7 Movies of Ryan Gosling That Prove His Distinctive Screen Presence and Talent


Take away all of the magazine tabloids, internet memes and the overall media hoopla that comes with being Ryan Gosling, and you simply have one of the great actors of his generation. Though Gosling took a break from acting to focus on his personal life for quite some time, he’s recently returned to the spotlight, with highly praised roles in the action comedy, The Nice Guys, and the critical darling, La La Land. Ryan Gosling reunited with his ‘Crazy, Stupid, Love.’ and ‘Gangster Squad’ co-star Emma Stone for La La Land — and the movie ever since its release has ended up as one of the better-reviewed movies of the year and of the actors’ best. 2 Oscar and 5 Golden Globes nominations at the age of 36 is nothing less than extraordinary. Ryan Gosling is one of the most acclaimed actors of this generation; from quirky indies like Half Nelson to rom-com blockbusters like Crazy, Stupid, Love Gosling appears to be having a pleasant time. While he has made almost no poor career decisions (he was the bright spot in an otherwise dim Gangster Squad), Gosling is slowly building one of the most unique and celebrated careers in modern cinema. He’s gone toe-to-toe with Steve Carell for a lesson in improv-comedy and has had both indie and mainstream success. Also catching him in Nicolas Winding Refn’s Only God Forgives, only goes to prove that the way he dissolves himself completely into his dramatic roles. His acting skills and charm have earned comparisons to both Robert Duvall and Marlon Brando. So, let’s take a fond look back at some of the brighter highlights from Mr. Gosling’s growing filmography:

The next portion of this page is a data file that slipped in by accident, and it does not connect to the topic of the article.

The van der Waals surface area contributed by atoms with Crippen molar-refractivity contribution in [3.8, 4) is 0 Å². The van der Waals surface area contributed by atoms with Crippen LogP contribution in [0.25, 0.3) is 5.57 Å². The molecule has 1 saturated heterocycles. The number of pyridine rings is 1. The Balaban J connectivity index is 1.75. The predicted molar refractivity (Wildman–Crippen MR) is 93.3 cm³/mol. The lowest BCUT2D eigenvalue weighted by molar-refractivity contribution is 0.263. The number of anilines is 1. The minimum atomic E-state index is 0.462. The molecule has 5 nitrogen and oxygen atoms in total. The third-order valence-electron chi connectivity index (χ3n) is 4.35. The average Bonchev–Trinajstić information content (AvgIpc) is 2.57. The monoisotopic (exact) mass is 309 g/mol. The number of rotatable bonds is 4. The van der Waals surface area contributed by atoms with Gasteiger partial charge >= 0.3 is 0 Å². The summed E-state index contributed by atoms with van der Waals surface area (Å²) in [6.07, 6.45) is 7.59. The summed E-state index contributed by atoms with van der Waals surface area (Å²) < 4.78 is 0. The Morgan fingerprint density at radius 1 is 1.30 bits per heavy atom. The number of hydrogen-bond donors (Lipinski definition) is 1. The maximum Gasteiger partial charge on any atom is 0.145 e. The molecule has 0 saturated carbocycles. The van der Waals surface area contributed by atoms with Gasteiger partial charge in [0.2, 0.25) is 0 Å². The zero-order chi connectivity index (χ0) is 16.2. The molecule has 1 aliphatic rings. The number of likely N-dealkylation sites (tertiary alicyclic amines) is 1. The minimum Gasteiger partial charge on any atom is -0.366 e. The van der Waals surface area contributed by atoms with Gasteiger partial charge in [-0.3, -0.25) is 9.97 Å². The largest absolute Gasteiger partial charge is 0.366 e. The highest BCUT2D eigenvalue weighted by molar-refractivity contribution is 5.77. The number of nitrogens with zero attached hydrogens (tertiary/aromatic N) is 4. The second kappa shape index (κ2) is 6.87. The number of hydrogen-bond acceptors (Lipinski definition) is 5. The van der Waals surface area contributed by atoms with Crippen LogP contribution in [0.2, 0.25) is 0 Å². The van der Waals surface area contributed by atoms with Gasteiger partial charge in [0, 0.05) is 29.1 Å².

A sweet little fable about how a delusional man-child is helped by the loving ministrations of his family and community, the kind of throwback film where human nature is seen as inherently good — a notion so quaint that it feels damn near buoyant. Few actors could have grounded its largely inscrutable and possibly demented central character as sensitively as Gosling, who earned a Golden Globe nomination for his work.


Gosling was selected in the lead role of Henry Bean’s The Believer which is a harrowing dramatization of the incredible life story of Jewish Neo-Nazi Daniel Burros. While Gosling’s character in the film acquires a somewhat happier ending than the real-life Burros, who shot himself after his heritage was publicly revealed, that doesn’t make the rest of the movie any easier to watch — and neither does it detract from Gosling’s searing performance.


While the film wasn’t exactly a runaway success, it found no shortage of critical accolades for Clooney (who starred, directed, and earned an Oscar nomination for his screenplay), Gosling (who picked up another Golden Globe nomination for his work as a conflicted campaign manager), or the film itself. Howard Dean’s 2004 presidential campaign may not have amounted to much besides a lot of mocking soundbites from pundits, but it did provide the inspiration for Beau Willimon’s well-reviewed play Farragut North — which, in turn, inspired George Clooney to adapt its script into the screenplay for The Ides of March, a great reviewed 2011 political drama about, the lust for power and the costs one will endure to achieve it.